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Superficial Heat

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Superficial Heat, Thermotherapy, Thermal agents, physiotherapy,

Superficial Heat, Thermotherapy, Thermal agents, physiotherapy,


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  • 1. Sreeraj S R PHYSICAL PRINCIPLES THERMAL AGENTS
  • 2. Sreeraj S R Specific Heat ….is the amount of energy required to raise the temperature of a given weight of a material by a given number of degrees Latent Heat …. is the heat energy required to change a substance from one state to another.
  • 3. Sreeraj S R Mode of Heat Transfer Conduction Convection Conversion/Radiation Evaporation
  • 4. Sreeraj S R Conduction Heat loss or gain through direct contact between materials with different temperatures Guidelines for heat transfer by conduction Greater the temperature difference faster the heat transfer Materials with high thermal conductivity Larger area of contact Rate of temperature rise decreases in proportion to tissue thickness
  • 5. Sreeraj S R Convection Transference of heat to a body by the movement of air, matter, or liquid around or past the body During heating or cooling by convection the thermal agent is in motion, so new parts of the agent at the initial treatment temperature keep coming into
  • 6. Sreeraj S R Radiation This is conversion of non thermal form of energy into Heat Transfer of energy from a material with high temperature to one with lower temperature without the need for an intervening medium or contact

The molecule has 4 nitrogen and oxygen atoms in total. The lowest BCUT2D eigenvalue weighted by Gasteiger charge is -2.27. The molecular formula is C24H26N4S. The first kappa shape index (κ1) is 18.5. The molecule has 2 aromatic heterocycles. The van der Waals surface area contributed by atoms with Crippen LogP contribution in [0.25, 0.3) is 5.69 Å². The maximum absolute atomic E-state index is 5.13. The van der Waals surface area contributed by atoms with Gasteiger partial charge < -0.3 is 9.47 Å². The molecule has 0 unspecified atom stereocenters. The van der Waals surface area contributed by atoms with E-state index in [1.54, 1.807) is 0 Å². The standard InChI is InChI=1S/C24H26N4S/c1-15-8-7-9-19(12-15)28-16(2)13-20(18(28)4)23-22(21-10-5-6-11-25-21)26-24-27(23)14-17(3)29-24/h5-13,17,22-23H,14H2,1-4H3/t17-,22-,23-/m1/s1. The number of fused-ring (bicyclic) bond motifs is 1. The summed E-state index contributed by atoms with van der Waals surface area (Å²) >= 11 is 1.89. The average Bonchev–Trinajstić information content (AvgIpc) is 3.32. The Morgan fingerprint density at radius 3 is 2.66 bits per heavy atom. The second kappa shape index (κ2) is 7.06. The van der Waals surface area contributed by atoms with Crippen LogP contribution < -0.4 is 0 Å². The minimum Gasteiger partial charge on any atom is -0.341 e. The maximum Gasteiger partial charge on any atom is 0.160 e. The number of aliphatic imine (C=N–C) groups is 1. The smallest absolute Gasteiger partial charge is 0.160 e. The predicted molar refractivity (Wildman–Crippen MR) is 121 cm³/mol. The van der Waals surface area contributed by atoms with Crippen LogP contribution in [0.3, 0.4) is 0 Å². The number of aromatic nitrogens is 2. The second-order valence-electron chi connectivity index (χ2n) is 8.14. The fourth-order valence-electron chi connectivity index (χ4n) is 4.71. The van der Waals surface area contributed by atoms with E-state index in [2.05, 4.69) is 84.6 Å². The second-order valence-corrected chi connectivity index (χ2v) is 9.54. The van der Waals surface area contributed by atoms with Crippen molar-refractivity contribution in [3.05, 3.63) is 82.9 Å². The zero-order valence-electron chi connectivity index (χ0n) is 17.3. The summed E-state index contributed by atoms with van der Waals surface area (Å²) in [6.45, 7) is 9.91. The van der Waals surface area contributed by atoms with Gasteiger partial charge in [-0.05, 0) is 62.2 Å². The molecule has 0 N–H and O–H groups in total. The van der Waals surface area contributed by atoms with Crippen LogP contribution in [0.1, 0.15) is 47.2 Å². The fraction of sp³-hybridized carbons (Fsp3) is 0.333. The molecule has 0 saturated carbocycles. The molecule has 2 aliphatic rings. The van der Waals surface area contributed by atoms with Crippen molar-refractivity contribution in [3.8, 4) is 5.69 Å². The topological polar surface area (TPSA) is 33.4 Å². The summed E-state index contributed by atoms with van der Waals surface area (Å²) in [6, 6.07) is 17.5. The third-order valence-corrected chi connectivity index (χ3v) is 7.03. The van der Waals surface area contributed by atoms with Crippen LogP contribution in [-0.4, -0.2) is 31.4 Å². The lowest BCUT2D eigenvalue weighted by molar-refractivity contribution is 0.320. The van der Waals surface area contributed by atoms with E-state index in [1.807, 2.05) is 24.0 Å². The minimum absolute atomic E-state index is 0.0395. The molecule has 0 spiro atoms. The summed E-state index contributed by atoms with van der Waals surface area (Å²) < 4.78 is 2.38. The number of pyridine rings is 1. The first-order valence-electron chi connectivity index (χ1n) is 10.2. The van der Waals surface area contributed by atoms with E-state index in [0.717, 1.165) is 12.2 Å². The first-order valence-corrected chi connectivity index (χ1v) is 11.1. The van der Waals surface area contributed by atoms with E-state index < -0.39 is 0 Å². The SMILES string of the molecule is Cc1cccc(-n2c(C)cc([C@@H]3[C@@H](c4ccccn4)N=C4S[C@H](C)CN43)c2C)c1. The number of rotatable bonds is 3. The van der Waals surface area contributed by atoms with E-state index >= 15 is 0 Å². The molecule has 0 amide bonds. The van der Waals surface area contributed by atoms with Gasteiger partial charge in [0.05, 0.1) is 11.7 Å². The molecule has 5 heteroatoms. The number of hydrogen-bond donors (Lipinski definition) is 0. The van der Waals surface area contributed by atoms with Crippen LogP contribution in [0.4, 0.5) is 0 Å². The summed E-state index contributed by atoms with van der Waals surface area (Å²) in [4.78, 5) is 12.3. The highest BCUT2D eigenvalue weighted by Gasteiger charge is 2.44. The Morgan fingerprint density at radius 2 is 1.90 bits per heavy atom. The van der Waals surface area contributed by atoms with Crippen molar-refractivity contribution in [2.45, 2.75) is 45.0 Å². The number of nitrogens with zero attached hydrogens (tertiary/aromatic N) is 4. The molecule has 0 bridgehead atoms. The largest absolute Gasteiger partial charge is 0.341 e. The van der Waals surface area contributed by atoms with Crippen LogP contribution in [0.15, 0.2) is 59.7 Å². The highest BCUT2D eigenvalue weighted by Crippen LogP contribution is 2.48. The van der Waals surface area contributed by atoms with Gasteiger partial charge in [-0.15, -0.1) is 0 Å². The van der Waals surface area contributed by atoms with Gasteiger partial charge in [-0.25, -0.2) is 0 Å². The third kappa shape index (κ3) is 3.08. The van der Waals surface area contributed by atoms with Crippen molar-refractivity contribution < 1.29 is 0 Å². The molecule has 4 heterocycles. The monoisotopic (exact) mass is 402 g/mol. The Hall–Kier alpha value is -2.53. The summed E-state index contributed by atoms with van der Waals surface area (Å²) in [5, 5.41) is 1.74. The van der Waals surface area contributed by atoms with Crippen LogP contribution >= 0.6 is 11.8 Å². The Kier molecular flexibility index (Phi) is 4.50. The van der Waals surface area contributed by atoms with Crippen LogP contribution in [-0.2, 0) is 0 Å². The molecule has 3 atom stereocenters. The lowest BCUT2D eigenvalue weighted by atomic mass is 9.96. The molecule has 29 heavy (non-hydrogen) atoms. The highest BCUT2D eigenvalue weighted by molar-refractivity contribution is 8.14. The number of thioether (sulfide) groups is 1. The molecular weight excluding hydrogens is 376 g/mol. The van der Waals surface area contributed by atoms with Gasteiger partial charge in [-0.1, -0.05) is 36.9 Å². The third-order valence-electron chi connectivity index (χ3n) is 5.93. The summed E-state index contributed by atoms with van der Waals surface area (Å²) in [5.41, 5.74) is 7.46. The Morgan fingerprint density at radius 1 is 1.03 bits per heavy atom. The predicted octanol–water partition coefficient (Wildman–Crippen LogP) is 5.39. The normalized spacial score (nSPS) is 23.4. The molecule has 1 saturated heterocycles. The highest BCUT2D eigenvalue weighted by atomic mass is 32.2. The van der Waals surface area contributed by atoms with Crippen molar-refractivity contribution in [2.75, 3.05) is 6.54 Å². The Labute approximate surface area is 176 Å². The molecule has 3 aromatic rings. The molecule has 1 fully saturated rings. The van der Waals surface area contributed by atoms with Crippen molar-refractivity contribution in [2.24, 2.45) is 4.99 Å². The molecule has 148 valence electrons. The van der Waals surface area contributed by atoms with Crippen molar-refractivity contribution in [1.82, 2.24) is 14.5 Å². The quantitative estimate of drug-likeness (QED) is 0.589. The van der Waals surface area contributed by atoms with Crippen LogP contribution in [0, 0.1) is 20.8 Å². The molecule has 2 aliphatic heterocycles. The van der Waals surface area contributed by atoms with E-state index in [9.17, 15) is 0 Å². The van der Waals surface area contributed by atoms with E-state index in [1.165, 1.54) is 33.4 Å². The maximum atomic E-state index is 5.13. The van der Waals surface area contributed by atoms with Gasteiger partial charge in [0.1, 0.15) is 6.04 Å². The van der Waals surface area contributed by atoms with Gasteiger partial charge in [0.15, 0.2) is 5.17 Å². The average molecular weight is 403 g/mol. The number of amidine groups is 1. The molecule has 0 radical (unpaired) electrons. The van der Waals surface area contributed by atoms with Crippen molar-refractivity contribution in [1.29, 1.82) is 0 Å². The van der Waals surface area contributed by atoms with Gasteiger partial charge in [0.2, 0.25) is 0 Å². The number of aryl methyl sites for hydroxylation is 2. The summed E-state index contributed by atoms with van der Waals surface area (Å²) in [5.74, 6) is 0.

• 7. Sreeraj S R Evaporation Evaporation is a cooling process.
  • 8. Sreeraj S R Temperature has an effect on: Viscosity Nerve conduction—heat increases nerve conduction velocity; cold decreases it Blood flow—heat increases arterial and capillary blood flow; cold decreases blood flow Collagen extensibility—heat increases tendon extensibility, collagenase activity is increased; cold decreases enzyme activity Temperatures > 45–50°C or < 0°C can injure tissue
  • 9. Sreeraj S R THERMOTHERAPY
  • 10. Sreeraj S R Therapeutic Heat Superficial Heat Convective agents Conductive agents Conversive agents Fluidotherapy Hydrotherapy Hot packs Heating pads Paraffin wax bath IR Deep heat Ultrasound SWD MWD Contrast Bath
  • 11. Sreeraj S R Physiological Effects of heat • Hemodynamic effect • Neuromuscular effect • Metabolic effect • Tissue extensibility
  • 12. Sreeraj S R Physiological Effects of heat ↑ Temperature Inflammation ↑ Vasodilator (Histamine & Prostaglandin) release Vasodilatiation Cutaneous thermoreceptors Spinal cord dorsal root ganglion Smooth muscle relaxation Hemodynamic effect
  • 13. Sreeraj S R Physiological Effects of heat Neuromuscular effect •Increased NCV •Increased pain threshold •Changes in muscle strength Metabolic effect •Increased metabolic rate Tissue extensibility •Increased tissue extensibility
  • 14. Sreeraj S R Applications for heat therapy Generally used for chronic process • Decrease muscle spasms • Decrease pain • Reduction in joint stiffness, contractures
  • 15. Sreeraj S R Contraindications • Ischemia. e.g., arterial insufficiency • Haemorrhage. there is an increased arterial and capillary blood flow with heat • Impaired sensation. e.g., spinal cord injury (SCI) may predispose to burns • Inability to communicate or respond to pain. e.g., dementia • Malignancy. May increase tumour growth
  • 16. Sreeraj S R Contraindications • Acute trauma or inflammation. Diffusion across membranes is increased • Scar tissue. Elevation of temperature increases the metabolic demand of the tissue. Scar tissue has inadequate vascular supply, and is not able to provide an adequate vascular response when heated, which can lead to ischemic necrosis. • Poor thermal regulation